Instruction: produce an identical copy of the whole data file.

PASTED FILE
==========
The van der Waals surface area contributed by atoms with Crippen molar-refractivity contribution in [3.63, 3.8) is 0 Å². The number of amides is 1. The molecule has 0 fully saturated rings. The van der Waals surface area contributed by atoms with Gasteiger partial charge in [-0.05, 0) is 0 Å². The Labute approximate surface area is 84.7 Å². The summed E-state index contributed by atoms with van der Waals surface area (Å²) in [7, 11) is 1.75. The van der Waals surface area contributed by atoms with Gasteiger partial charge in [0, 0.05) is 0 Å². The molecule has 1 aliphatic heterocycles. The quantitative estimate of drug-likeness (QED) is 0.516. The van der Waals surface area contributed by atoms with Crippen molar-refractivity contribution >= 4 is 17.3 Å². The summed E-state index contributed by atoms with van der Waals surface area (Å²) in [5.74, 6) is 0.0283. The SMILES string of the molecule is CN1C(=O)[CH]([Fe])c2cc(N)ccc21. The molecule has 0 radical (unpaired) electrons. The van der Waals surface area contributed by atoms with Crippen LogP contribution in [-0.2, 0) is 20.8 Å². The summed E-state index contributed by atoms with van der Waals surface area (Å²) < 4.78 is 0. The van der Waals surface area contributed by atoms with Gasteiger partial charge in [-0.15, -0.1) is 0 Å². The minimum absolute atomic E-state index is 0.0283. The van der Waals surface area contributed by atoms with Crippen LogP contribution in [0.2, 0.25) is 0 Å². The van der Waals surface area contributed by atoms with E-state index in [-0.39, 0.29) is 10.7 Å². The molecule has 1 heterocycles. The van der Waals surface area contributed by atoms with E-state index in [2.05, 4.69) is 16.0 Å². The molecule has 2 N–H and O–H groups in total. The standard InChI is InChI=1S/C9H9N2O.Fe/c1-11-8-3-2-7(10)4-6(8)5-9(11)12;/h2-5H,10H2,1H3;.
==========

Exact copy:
The van der Waals surface area contributed by atoms with Crippen molar-refractivity contribution in [3.63, 3.8) is 0 Å². The number of amides is 1. The molecule has 0 fully saturated rings. The van der Waals surface area contributed by atoms with Gasteiger partial charge in [-0.05, 0) is 0 Å². The Labute approximate surface area is 84.7 Å². The summed E-state index contributed by atoms with van der Waals surface area (Å²) in [7, 11) is 1.75. The van der Waals surface area contributed by atoms with Gasteiger partial charge in [0, 0.05) is 0 Å². The molecule has 1 aliphatic heterocycles. The quantitative estimate of drug-likeness (QED) is 0.516. The van der Waals surface area contributed by atoms with Crippen molar-refractivity contribution >= 4 is 17.3 Å². The summed E-state index contributed by atoms with van der Waals surface area (Å²) in [5.74, 6) is 0.0283. The SMILES string of the molecule is CN1C(=O)[CH]([Fe])c2cc(N)ccc21. The molecule has 0 radical (unpaired) electrons. The van der Waals surface area contributed by atoms with Crippen LogP contribution in [-0.2, 0) is 20.8 Å². The summed E-state index contributed by atoms with van der Waals surface area (Å²) < 4.78 is 0. The van der Waals surface area contributed by atoms with Gasteiger partial charge in [-0.15, -0.1) is 0 Å². The minimum absolute atomic E-state index is 0.0283. The van der Waals surface area contributed by atoms with Crippen LogP contribution in [0.2, 0.25) is 0 Å². The van der Waals surface area contributed by atoms with E-state index in [-0.39, 0.29) is 10.7 Å². The molecule has 1 heterocycles. The van der Waals surface area contributed by atoms with E-state index in [2.05, 4.69) is 16.0 Å². The molecule has 2 N–H and O–H groups in total. The standard InChI is InChI=1S/C9H9N2O.Fe/c1-11-8-3-2-7(10)4-6(8)5-9(11)12;/h2-5H,10H2,1H3;.